12. Baltimore Ravens
(Ray Rice, Willis McGahee)
Ray Rice is one of the most versatile backs in the NFL with his ability to both run and catch the ball. Combined with the power of Willis McGahee, these two players make up one of the better tandems in the league right now. With McGahee not getting any younger, there is no telling how long they will be able to keep it up. Look for the Ravens to build upon last season's success in the running game in 2011.
11. Tampa Bay Buccanneers
(LeGarrette Blount, Cadillac Williams, Kareem Huggins)
Watching LeGarrette Blount flourish in Tampa Bay last season was one of the biggest highlights of the 2010 season. Blount went undrafted after punching a player after a game his senior season at Oregon, and many thought he would take a few years to develop at the next level. He proved them wrong by taking the starting role by force towards the end of the season last year. Look for him to break out this season, provided he doesn't have a sophomore slump. Cadilllac Williams and Kareem Huggins both have a more speed style of running, so they are both a nice change of pace to Blount's powerful running style.
10. Pittsburgh Steelers
(Rashard Mendenhall, Mewelde Moore, Jonathan Dwyer)
The Pittsburgh Steelers have always been a physical team, and the same can be said for their running backs. Rashard Mendenhall is one of the most powerful backs in the game today, and second year back Jonathan Dwyer has the same potential. Mewelde Moore is a nice compliment on third down. The one negative about the Steelers stable is the lack of a speedy home run threat (But that's never been their style, has it?).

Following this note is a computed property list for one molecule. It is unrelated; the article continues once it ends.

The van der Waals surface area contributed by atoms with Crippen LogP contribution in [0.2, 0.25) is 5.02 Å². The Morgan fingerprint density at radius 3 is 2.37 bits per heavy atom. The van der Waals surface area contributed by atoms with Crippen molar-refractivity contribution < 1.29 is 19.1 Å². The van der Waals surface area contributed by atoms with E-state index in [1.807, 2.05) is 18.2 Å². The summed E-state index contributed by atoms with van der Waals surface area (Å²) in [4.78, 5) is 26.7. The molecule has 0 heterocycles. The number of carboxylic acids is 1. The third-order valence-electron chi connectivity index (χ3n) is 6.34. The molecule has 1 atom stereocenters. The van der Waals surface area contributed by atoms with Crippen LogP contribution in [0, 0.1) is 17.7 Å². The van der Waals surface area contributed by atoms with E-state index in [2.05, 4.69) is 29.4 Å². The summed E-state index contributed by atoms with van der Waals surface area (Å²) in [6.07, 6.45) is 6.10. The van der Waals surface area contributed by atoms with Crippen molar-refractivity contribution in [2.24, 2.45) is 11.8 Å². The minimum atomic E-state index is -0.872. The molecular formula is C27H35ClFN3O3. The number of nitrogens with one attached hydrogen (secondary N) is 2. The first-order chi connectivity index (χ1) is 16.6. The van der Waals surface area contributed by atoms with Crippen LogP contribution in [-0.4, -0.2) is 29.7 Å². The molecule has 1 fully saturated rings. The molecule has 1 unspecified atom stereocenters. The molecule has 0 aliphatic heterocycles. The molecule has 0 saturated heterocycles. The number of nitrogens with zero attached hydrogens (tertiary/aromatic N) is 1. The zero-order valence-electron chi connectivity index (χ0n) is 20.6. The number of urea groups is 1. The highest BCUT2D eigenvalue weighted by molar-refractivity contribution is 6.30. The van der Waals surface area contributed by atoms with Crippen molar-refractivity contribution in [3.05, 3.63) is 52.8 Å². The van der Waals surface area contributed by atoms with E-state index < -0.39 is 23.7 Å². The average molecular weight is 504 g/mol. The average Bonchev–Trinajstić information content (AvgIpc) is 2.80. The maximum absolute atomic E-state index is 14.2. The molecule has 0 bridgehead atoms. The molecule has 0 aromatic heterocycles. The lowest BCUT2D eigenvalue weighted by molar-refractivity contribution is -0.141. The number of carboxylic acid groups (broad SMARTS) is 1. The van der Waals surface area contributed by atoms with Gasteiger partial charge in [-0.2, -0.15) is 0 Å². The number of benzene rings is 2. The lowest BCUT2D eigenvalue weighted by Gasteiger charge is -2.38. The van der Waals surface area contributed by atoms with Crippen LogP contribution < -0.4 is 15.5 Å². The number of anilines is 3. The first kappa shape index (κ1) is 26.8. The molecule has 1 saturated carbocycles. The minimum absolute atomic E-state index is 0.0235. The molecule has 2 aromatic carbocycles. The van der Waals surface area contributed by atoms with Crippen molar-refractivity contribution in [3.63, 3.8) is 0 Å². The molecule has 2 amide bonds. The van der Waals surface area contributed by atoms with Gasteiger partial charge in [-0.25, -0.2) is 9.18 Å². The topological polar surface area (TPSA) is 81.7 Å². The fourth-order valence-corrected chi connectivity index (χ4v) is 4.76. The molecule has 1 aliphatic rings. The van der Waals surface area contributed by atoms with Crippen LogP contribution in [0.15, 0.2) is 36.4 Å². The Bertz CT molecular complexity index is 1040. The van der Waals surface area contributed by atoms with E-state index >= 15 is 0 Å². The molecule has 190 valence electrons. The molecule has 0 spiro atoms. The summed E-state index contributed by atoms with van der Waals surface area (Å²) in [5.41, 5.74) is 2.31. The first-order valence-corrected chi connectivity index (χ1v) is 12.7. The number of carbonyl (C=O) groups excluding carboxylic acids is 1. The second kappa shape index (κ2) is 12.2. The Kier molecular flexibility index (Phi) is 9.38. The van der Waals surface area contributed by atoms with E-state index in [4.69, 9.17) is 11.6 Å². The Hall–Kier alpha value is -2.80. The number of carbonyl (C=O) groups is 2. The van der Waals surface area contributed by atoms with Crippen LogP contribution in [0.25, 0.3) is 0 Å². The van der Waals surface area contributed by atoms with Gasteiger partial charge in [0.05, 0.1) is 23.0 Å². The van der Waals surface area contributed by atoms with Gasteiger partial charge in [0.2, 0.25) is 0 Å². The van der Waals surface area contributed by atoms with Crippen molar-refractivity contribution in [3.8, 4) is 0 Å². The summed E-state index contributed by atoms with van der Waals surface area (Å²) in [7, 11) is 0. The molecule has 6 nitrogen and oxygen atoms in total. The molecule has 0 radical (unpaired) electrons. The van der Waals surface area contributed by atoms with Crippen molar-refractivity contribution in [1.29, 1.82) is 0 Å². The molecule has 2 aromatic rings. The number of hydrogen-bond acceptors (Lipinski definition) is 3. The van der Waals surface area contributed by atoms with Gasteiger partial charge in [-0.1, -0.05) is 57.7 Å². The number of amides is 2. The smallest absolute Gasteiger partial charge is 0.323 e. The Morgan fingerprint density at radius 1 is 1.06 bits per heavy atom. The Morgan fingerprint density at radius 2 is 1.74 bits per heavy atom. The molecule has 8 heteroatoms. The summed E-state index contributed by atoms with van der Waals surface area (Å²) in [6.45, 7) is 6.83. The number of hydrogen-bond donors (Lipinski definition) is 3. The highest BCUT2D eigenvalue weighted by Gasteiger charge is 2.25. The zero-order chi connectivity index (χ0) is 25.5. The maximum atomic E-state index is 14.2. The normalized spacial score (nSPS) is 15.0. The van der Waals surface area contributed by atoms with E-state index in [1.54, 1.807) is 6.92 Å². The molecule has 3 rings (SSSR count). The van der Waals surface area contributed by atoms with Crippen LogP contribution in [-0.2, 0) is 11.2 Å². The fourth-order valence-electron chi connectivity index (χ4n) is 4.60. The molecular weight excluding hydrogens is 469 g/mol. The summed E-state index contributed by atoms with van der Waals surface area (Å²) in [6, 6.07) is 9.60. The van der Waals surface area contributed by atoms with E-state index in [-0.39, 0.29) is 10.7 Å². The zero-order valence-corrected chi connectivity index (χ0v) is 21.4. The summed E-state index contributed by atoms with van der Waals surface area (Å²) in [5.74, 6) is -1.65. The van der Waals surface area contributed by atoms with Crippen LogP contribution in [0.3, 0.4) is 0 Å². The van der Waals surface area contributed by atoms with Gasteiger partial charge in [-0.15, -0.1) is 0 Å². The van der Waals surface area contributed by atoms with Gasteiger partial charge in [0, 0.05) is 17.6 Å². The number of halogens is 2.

9. New York Jets
(Shonn Greene, LaDainian Tomlinson, Joe McKnight)
Rex Ryan has turned his backfield into a powerhouse last season while his Jets made a trip to the AFC championship game. The reason they are not ranked higher this year is due to LaDainian Tomlinson's age. At the end of last season, it was clear that he was wearing down.
This year, the Jets will be forced to rely on Shonn Greene to carry most of the load. Joe McKnight finished 2010 with a big game against the Bills; look for him to improve in 2011.
8. Oakland Raiders
(Darren McFadden, Michael Bush, Rock Cartwright)
7. Atlanta Falcons
(Michael Turner, Jason Snelling, Jacquizz Rodgers)